Five strategies for employee retention

Employee retention is an issue that should be top of mind for leaders everywhere.  Sure, depending on your industry or market sector, employee turnover may be a fact of life, but have you ever noticed that when employees leave, it’s never the lousy ones that jump ship?  The unfortunate reality is that the ones who are most likely to leave are the ones that are in greatest demand elsewhere.  And of course, those are usually your best and your brightest, the ones that you really want to keep!

What are you doing?

So what are you doing for employee retention?  What actions are you taking to ensure that your top employees want to stay in your organization? What are you doing to engage them so that your company is their employer of choice?  If the answer is “nothing”, then you’re putting yourself at a serious competitive advantage.  Because you can bet that those who are departing are going right over to organizations who have taken concrete steps to entice and engage them.  In my latest column for The Globe and Mail, published this morning, I lay out five proven ideas to stop your finest from fleeing to what they see as greener pastures.

Five strategies to help ensure top performers don’t jump ship

If you get the print version of The Globe, you’ll find this article on page B13.

Note: if you are a subscriber to The Globe and Mail, you can also read the column directly at their website at this link: https://tgam.ca/2DYzp2F

So I’m well aware that this subject usually seems to get people riled up, primarily because of my assertion that the answer to employee retention and engagement is not “money”.  But, as always, even if you don’t agree with me, I’m interested in your perspective and your experiences.  So please share by adding your comments below.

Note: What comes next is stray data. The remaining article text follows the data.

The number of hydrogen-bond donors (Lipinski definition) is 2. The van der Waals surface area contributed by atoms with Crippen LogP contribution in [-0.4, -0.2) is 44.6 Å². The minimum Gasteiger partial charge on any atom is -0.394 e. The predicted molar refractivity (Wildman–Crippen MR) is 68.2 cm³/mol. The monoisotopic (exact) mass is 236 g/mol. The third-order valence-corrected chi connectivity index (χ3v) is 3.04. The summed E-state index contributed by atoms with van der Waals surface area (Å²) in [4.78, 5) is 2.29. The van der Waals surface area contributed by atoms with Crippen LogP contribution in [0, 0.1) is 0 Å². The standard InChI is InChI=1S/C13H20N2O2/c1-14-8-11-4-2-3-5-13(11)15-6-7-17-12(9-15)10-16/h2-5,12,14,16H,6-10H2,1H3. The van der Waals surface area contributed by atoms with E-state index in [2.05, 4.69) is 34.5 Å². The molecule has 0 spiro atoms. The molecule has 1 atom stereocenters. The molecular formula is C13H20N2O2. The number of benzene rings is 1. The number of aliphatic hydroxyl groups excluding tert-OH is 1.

Five ways to make flexible working work

The proliferation of flexible work continues.  Whether the flexibility is related to hours (such as flexi-time, compressed weeks, or part-time work) or workstyles (telecommuting, flexible workspaces, or job sharing), it is something that more employees want.  Flexible working arrangements are viewed as attractive because they represent freedom – to be productive, stay motivated, and save time.

All of which also benefits employers, but not every organization has come around to appreciating the advantages.  Ironically, if your organization isn’t open to the idea of flexible work, you are putting yourself at a competitive disadvantage when it comes to recruiting, hiring and keeping the best and the brightest.  Which means it’s worth your while to at least explore the possibility. In my latest column in The Globe and Mail, I offer five must-dos to help you make flexible working a reasonable alternative in your organization.

Five ways to make “flexible working” actually work

Flexible working

If you get the print edition of The Globe, you’ll find today’s column on page B12.

Note: if you are a subscriber to The Globe and Mail, you can also read the column directly at their website at this link: https://tgam.ca/2RjIGoI

So I’d love to hear about your experiences with flexible working.  Is it an option that is offered in your organization?  Is it working well?  What are some of the challenges?  What do your employees think about it?  Please add your thoughts below.